Predators target teens, ’tweens’ via the Internet

By: Bruce Warren Journal Staff Writer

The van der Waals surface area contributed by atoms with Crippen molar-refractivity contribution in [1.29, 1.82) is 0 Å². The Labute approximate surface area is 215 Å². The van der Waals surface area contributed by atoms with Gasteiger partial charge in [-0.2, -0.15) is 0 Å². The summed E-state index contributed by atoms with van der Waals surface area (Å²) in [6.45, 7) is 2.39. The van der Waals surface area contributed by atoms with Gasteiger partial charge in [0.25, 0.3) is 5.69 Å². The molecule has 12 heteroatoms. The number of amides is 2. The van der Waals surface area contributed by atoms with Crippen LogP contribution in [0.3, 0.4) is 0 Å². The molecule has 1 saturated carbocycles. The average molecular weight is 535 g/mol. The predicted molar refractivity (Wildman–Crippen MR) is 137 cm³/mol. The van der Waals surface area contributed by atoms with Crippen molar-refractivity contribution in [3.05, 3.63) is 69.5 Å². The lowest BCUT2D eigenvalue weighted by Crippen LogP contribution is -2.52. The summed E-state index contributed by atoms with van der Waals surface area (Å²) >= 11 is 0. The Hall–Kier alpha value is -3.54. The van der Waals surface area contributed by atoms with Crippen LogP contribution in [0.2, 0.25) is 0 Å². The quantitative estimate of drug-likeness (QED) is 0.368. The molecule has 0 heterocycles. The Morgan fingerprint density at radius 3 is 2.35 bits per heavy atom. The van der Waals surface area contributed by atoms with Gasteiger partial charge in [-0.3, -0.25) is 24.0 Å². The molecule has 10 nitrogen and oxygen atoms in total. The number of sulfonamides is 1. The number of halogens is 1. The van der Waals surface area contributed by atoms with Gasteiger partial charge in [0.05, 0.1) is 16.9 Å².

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Some parents may know there are adult predators posing online as children, but 33 percent of tweens and teens say their parents know little or nothing about what they do online. Tweens are youngsters from ages 8 to 12, who are most vulnerable to adult online predators. The U.S. Department of Justice, Cox Broadcast-ing and the New Hampshire Crimes against Children Research Center gathered statistics about parental lack of knowledge from recent surveys. The surveys also show that 22 percent of parents have never discussed Internet safety with their children and 42 percent of the parents do not monitor what their children read or type in chat rooms. Deputy Ken White of the Placer County Sheriff’s Office has spoken at workshops at 22 county schools that range from kindergarten to eighth grade. White advises parents to have their children avoid the Web sites MySpace, Craigslist, Yahoo personals and most sites with chat rooms, according to literature he distributes. Anyone can find a child’s profile on MySpace if they know the e-mail address. At the Annual Internet Safety Summit held July 23 at the National Press Club in Washington, D.C., Josh Walsh, host of “America’s Most Wanted,” believes there is way for the government and the Supreme Court “to figure out a way how to protect our children on the Internet.” The summit was billed as an opportunity to discuss safety issues regarding the Internet. The group also visited Capitol Hill in an attempt to press Congress to pass laws to protect youngsters from Internet predators. The Boys & Girls Club on High Street in Downtown Auburn has a room with 20 computers available to youngsters ages 6 to 18. A parent or legal guardian must sign a release form before any child can use the club’s computers, and a staff member is always present while youngsters use the computers. In addition, the club installed an Internet filter that blocks inappropriate Web sites. “For us, what we’ve learned is to have clear expectations and always have an adult present,” said Randy Tooker, chief professional officer at the Boys & Girls Club of Auburn. Lyndsay West, 11, who attends Skyridge school, was using one of the club’s computers on Friday to make an on-screen drawing. When asked if she knows about adults pretending to be children on various Web sites, she said, “Yes.” “I just play on the kids’ stuff. My mom won’t let me go on MySpace,” Lyndsay said. Michael Green, 11, who recently moved to the Auburn area from San Jose, said he was aware of adult Internet predators. “I mostly play learning games when I am here,” Michael said. While Lyndsay, Michael and others used the club’s computer, Jan Iverson monitored the children’s Internet usage last Friday. When parents get around to finding out what their children do online, it might be a good idea for them to research the online terminology that youngsters use. According to the Cox survey, 95 percent of parents do not understand the shorthand lingo that tweens use in chatrooms, such as P911 which translates as parent over shoulder. Children whose parents talk to them about Internet safety are far less likely to participate in unsafe online behavior, according to research from the New Hampshire Crimes Against Children Research Center. Parents are advised to teach their children not to talk to strangers online and to not give their name, phone number or address to strangers, and explain to them why. Parents can more easily observe what their children are doing online if they place the computer in a public area of the house, rather than the child’s bedroom. Children are less likely to engage in unsafe behavior if they are within sight of their parents. There are computer programs and technology that can limit the sites that tweens can visit on the Internet. Web browsers can record a history of Web sites that are visited. Instant messaging programs can show who your children have chatted with. Deputy White of Auburn recommends a couple of software programs that can protect your children. One is Keylogger that lets you monitor keystrokes on your computer in open or stealth mode. Guardian Monitor Professional 9.0 monitors keystrokes and blocks offensive Web sites. This program also can send you an e-mail with a copy of exactly what was done on your computer. Parents should be aware of Penal Code sec.502 (e)(1), that makes a parent or legal guardian of a minor responsible for crimes committed by the minor through the use of a computer, according to White. The Journal’s Bruce Warren can be reached at, or comment online at